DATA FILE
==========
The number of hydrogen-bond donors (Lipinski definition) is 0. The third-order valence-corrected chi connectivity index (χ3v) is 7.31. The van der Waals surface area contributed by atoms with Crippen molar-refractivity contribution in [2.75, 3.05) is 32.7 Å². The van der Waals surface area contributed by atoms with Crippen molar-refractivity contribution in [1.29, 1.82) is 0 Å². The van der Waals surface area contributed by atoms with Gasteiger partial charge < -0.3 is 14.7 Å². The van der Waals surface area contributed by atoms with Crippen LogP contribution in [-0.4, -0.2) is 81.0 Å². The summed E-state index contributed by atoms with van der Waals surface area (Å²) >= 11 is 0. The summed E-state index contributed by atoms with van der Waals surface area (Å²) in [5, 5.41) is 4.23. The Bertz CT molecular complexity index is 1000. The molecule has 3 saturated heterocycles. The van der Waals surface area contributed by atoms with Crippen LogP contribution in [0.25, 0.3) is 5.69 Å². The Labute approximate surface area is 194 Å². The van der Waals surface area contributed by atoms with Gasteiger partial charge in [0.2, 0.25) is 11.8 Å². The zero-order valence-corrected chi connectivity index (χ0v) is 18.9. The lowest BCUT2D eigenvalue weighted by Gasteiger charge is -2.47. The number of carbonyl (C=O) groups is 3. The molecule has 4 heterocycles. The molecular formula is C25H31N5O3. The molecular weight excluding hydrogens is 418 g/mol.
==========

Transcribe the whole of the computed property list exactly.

The number of hydrogen-bond donors (Lipinski definition) is 0. The third-order valence-corrected chi connectivity index (χ3v) is 7.31. The van der Waals surface area contributed by atoms with Crippen molar-refractivity contribution in [2.75, 3.05) is 32.7 Å². The van der Waals surface area contributed by atoms with Crippen molar-refractivity contribution in [1.29, 1.82) is 0 Å². The van der Waals surface area contributed by atoms with Gasteiger partial charge < -0.3 is 14.7 Å². The van der Waals surface area contributed by atoms with Crippen LogP contribution in [-0.4, -0.2) is 81.0 Å². The summed E-state index contributed by atoms with van der Waals surface area (Å²) >= 11 is 0. The summed E-state index contributed by atoms with van der Waals surface area (Å²) in [5, 5.41) is 4.23. The Bertz CT molecular complexity index is 1000. The molecule has 3 saturated heterocycles. The van der Waals surface area contributed by atoms with Crippen LogP contribution in [0.25, 0.3) is 5.69 Å². The Labute approximate surface area is 194 Å². The van der Waals surface area contributed by atoms with Gasteiger partial charge in [0.2, 0.25) is 11.8 Å². The zero-order valence-corrected chi connectivity index (χ0v) is 18.9. The lowest BCUT2D eigenvalue weighted by Gasteiger charge is -2.47. The number of carbonyl (C=O) groups is 3. The molecule has 4 heterocycles. The molecular formula is C25H31N5O3. The molecular weight excluding hydrogens is 418 g/mol.